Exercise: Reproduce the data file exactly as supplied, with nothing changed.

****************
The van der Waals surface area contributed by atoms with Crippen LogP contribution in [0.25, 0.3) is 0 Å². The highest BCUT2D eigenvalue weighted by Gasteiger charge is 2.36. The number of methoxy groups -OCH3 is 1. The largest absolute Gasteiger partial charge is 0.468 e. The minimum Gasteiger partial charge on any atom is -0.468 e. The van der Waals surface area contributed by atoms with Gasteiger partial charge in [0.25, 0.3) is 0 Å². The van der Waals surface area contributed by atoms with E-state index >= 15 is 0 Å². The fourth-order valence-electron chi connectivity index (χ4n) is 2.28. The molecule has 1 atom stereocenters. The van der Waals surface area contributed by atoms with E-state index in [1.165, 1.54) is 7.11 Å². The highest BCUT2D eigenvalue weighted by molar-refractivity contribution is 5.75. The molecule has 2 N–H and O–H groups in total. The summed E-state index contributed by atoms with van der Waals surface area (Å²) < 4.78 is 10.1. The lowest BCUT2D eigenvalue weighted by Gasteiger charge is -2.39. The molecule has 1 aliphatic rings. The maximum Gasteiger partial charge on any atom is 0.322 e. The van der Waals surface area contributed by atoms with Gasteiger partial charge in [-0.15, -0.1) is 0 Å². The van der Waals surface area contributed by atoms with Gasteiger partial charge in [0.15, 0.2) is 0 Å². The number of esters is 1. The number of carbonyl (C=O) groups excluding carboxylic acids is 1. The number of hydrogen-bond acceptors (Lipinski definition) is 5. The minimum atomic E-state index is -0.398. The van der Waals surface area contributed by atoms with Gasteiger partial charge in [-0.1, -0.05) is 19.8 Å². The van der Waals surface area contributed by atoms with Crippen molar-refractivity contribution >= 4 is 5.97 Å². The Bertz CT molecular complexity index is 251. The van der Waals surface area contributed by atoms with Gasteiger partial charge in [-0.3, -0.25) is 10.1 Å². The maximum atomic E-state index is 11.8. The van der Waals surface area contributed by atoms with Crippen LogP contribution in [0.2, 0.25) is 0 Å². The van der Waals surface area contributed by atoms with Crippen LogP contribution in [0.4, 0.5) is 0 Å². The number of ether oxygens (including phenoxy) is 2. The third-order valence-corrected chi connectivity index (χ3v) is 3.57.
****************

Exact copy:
The van der Waals surface area contributed by atoms with Crippen LogP contribution in [0.25, 0.3) is 0 Å². The highest BCUT2D eigenvalue weighted by Gasteiger charge is 2.36. The number of methoxy groups -OCH3 is 1. The largest absolute Gasteiger partial charge is 0.468 e. The minimum Gasteiger partial charge on any atom is -0.468 e. The van der Waals surface area contributed by atoms with Gasteiger partial charge in [0.25, 0.3) is 0 Å². The van der Waals surface area contributed by atoms with E-state index >= 15 is 0 Å². The fourth-order valence-electron chi connectivity index (χ4n) is 2.28. The molecule has 1 atom stereocenters. The van der Waals surface area contributed by atoms with E-state index in [1.165, 1.54) is 7.11 Å². The highest BCUT2D eigenvalue weighted by molar-refractivity contribution is 5.75. The molecule has 2 N–H and O–H groups in total. The summed E-state index contributed by atoms with van der Waals surface area (Å²) < 4.78 is 10.1. The lowest BCUT2D eigenvalue weighted by Gasteiger charge is -2.39. The molecule has 1 aliphatic rings. The maximum Gasteiger partial charge on any atom is 0.322 e. The van der Waals surface area contributed by atoms with Gasteiger partial charge in [-0.15, -0.1) is 0 Å². The van der Waals surface area contributed by atoms with Gasteiger partial charge in [0.15, 0.2) is 0 Å². The number of esters is 1. The number of carbonyl (C=O) groups excluding carboxylic acids is 1. The number of hydrogen-bond acceptors (Lipinski definition) is 5. The minimum atomic E-state index is -0.398. The van der Waals surface area contributed by atoms with Gasteiger partial charge in [-0.1, -0.05) is 19.8 Å². The van der Waals surface area contributed by atoms with Crippen molar-refractivity contribution >= 4 is 5.97 Å². The Bertz CT molecular complexity index is 251. The van der Waals surface area contributed by atoms with Gasteiger partial charge in [-0.3, -0.25) is 10.1 Å². The maximum atomic E-state index is 11.8. The van der Waals surface area contributed by atoms with Crippen LogP contribution in [0.2, 0.25) is 0 Å². The van der Waals surface area contributed by atoms with Crippen LogP contribution in [0.4, 0.5) is 0 Å². The number of ether oxygens (including phenoxy) is 2. The third-order valence-corrected chi connectivity index (χ3v) is 3.57.